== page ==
13.     Let me also say that the Secretariat is pleased with the Leaders’ decision for Fiji at Ministerial level to take its rightful place in the PACER Plus negotiations and related Trade Ministers meetings and we look forward to that occurring at the earliest moment.

Honourable Ministers,

14.     Alongside PACER Plus, and the Economic Partnership Agreement (EPA) with the EU, we need to become much more engaged and intensify the practical operations of the Pacific Island Countries Trade Agreement (PICTA). I firmly believe that there is real prospect and multiple opportunities for regional integration through PICTA, and with all seriousness I encourage the Forum island countries yet to finalise arrangements to accord PICTA preferences on trade in goods and services, to do so with urgency. If country assistance is required, I cannot be any clearer in saying that the Secretariat stands ready now to provide help and support. We need to also build momentum on the discussions on the mobility of our skilled and semi-skilled professionals within the region for the common development interests of our economies. I must also remind that currently we have only seven announcements declaring readiness to trade under PICTA - we need seven more; and so far we have just four ratifications for the PICTA Protocol on Services – and we require six to bring the Protocol in to effect.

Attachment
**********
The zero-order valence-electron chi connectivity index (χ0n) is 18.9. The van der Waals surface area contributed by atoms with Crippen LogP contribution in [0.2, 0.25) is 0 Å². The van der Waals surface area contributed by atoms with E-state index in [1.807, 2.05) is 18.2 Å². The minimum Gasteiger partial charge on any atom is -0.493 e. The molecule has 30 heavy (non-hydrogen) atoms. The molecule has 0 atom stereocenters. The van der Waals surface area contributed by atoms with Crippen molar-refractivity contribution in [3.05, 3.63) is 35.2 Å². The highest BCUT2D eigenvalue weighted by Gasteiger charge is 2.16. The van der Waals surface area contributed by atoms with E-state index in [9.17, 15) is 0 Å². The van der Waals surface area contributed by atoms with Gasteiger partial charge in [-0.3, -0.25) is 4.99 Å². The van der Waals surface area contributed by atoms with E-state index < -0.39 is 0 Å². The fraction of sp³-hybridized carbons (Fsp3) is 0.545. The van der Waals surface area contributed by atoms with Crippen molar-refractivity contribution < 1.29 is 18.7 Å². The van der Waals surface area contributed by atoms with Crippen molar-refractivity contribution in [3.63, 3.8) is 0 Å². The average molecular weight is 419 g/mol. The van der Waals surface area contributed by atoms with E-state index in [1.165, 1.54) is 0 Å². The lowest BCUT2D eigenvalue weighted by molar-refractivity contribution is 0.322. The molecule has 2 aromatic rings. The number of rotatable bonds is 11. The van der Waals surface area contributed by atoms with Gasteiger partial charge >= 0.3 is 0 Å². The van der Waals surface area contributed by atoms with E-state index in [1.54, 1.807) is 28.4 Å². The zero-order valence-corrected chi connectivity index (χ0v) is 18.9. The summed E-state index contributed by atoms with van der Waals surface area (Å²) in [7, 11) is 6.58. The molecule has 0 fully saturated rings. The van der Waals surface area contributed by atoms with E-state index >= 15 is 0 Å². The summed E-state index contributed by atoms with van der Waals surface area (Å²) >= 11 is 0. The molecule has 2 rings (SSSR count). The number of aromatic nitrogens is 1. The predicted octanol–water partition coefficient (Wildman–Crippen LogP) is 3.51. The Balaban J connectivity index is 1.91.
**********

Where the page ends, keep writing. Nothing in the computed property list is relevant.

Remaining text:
15.     With these words, I thank you for your kind attention and wish Hon Ministers worthwhile and fruitful discussions.


Thank you.